Christian Investment Advisor Careers (Cont.)

Educational Requirements

Financial advisors are required to have earned a bachelor’s degree. Many advisors also earn master’s degrees in business or business administration.

Becoming a Financial Advisor Requires you to Earn at Least a Bachelors Degree in Various Related Majors

Most advisors will benefit from including several courses in accounting, finance, economics, business, mathematics, law, and of course financial planning, in their college course of study. Upon graduation, most financial advisors begin their careers by working for large firms, where they are trained. However the education and training for financial advisors does not end there. Since most financial advisors sell insurance products to clients who are not insured or underinsured, there are state licenses that must be acquired. This means the advisor must pass a state board exam.

If the financial advisor sells financial products such as stocks, bonds, mutual funds, and others directly to clients, he or she may also have to earn other licenses mandated by the state he or she lives in, or the Securities and Exchange Commission. Small or independent advisory firms may have to register with state regulators.

In addition to these requirements, Christian financial advisors will need to learn Biblical financial principles as well as scriptures that pertain to managing finances, and understand how to apply them to their clients’ situations and needs.

Required Knowledge, skills, and Abilities

Clients of Christian financial advisors expect their advisors to be very knowledgeable of Biblical-based financial principles and guidelines. In addition, clients also expect advisors to be knowledgeable when it comes to the many financial products available to them. There is a great number of financial, investment, and insurance products on the market and their terms, benefits, and potential risks can be very confusing to people who do not work with them on a daily basis. Clients expect their advisors to be able to address all of their questions and concerns.

Advisors need to be able to project clients’ future incomes and budgetary needs, and so must have a good understanding of how to calculate these numbers based on information provided and their own research. Advisors need to have strong analytical and critical thinking skills, mathematical and research skills, and excellent communication skills. This isn’t like day trading or Forex trading! (covered elsewhere on JobMonkey)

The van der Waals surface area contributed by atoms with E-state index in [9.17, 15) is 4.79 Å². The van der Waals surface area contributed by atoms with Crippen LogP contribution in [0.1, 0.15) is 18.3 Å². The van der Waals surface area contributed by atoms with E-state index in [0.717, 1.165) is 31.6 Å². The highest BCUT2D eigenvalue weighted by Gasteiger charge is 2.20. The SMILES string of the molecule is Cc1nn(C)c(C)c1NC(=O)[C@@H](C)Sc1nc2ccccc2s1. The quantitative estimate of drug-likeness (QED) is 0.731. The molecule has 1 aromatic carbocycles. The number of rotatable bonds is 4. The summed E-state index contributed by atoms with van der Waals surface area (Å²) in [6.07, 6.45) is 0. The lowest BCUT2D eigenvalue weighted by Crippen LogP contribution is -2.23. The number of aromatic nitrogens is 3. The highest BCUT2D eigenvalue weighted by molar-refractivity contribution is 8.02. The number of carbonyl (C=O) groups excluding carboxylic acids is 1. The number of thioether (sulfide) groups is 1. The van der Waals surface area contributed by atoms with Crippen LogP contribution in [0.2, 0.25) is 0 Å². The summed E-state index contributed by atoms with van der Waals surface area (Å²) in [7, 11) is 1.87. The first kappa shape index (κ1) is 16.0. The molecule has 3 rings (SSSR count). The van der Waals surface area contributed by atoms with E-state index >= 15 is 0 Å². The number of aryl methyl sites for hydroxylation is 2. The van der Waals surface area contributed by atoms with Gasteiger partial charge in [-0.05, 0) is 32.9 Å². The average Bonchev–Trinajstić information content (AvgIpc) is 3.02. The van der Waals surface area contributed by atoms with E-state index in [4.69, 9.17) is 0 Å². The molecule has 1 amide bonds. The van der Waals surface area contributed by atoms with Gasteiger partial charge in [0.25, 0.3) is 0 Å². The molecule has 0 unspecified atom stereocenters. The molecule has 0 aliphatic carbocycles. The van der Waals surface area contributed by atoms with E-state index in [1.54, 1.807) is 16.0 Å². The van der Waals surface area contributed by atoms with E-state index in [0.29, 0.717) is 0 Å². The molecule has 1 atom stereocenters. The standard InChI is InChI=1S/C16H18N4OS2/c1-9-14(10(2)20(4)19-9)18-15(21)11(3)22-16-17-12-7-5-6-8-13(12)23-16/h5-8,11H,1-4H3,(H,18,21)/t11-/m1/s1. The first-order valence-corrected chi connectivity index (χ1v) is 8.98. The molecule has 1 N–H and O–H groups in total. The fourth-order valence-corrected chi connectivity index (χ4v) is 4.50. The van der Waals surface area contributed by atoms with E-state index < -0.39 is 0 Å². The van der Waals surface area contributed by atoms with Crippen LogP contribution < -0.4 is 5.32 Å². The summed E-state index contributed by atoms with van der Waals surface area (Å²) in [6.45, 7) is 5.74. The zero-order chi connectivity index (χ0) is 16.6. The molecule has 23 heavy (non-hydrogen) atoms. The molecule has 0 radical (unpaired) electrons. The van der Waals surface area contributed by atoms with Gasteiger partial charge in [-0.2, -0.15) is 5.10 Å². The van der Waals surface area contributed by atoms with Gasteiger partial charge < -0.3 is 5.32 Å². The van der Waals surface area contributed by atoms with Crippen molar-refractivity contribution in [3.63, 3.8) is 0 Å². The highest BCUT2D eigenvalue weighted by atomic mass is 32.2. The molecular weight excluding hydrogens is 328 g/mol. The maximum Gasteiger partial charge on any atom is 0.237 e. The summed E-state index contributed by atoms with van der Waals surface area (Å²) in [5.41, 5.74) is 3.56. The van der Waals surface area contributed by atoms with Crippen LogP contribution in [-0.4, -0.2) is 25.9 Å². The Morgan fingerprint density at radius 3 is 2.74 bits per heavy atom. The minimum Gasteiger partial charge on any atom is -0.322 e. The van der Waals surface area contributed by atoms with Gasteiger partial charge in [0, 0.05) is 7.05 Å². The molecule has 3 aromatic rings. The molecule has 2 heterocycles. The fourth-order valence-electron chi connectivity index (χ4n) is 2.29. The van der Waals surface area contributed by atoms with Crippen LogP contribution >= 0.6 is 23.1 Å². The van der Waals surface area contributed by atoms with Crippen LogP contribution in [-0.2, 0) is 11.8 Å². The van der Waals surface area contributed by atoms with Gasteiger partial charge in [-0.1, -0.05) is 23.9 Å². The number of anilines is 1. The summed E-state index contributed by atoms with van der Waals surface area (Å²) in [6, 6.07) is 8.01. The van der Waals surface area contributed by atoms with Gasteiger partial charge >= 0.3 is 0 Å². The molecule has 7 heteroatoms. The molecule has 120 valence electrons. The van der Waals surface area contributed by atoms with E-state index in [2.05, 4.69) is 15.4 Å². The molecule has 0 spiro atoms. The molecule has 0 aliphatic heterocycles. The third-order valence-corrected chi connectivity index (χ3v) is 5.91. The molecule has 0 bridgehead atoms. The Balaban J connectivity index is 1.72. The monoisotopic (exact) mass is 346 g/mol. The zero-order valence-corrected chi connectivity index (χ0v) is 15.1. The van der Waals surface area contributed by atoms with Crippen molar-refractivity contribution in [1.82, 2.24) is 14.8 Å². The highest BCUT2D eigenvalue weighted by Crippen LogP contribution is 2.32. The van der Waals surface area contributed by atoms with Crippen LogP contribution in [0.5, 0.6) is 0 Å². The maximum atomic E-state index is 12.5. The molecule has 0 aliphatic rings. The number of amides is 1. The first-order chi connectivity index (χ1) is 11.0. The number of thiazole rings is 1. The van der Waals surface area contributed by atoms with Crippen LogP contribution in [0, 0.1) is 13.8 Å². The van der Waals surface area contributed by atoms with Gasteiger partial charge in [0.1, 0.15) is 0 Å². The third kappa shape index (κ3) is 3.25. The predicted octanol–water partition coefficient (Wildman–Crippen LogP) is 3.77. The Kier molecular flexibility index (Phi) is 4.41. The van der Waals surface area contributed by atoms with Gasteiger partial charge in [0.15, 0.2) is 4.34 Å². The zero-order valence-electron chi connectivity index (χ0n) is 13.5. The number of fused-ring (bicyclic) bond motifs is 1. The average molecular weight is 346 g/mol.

Financial advisors also interface with their clients on a regular basis. Often, their compensation depends on sales of investment products. So advisors have to have good people skills, and the ability to listen and understand their clients’ needs and concerns. Advisors should have the ability to explain complicated financial products so that their clients understand them. And in order to maintain a client’s business, the client must feel that he or she can trust the advisor, so the advisor must have the ability to inspire and maintain the client’s trust.

Investment Advisor Average Salary

Investment advisors’ compensation can be determined by several factors. Advisors employed by large firms usually receive salaries and bonuses based on sale of products.

Other advisors only receive commissions based on the products they sell, while others earn a combination of commissions and fees. Some registered representatives or independent advisors charge a percentage of the client’s funds under investment, while some only charge fees. If you are interested in pursuing this type of Christian work and would like to know what your potential earnings would be, contact a Christian financial investment firm and speak with someone there.

In general, in 2008, financial advisors earned an average annual salary of $69,050, according to the U.S. Bureau of Labor Statistics. The middle 50 percent earned between $46,390 and $119,290. These figures did not include bonuses or salaries of advisors who were self-employed.

Potential Career Path

Christian investment advisors that work for large firms may be promoted to supervisors, managers, and even executives, depending on the size of the firms. Other advisors may need to open branches of firms or start their own independent firms to advance.

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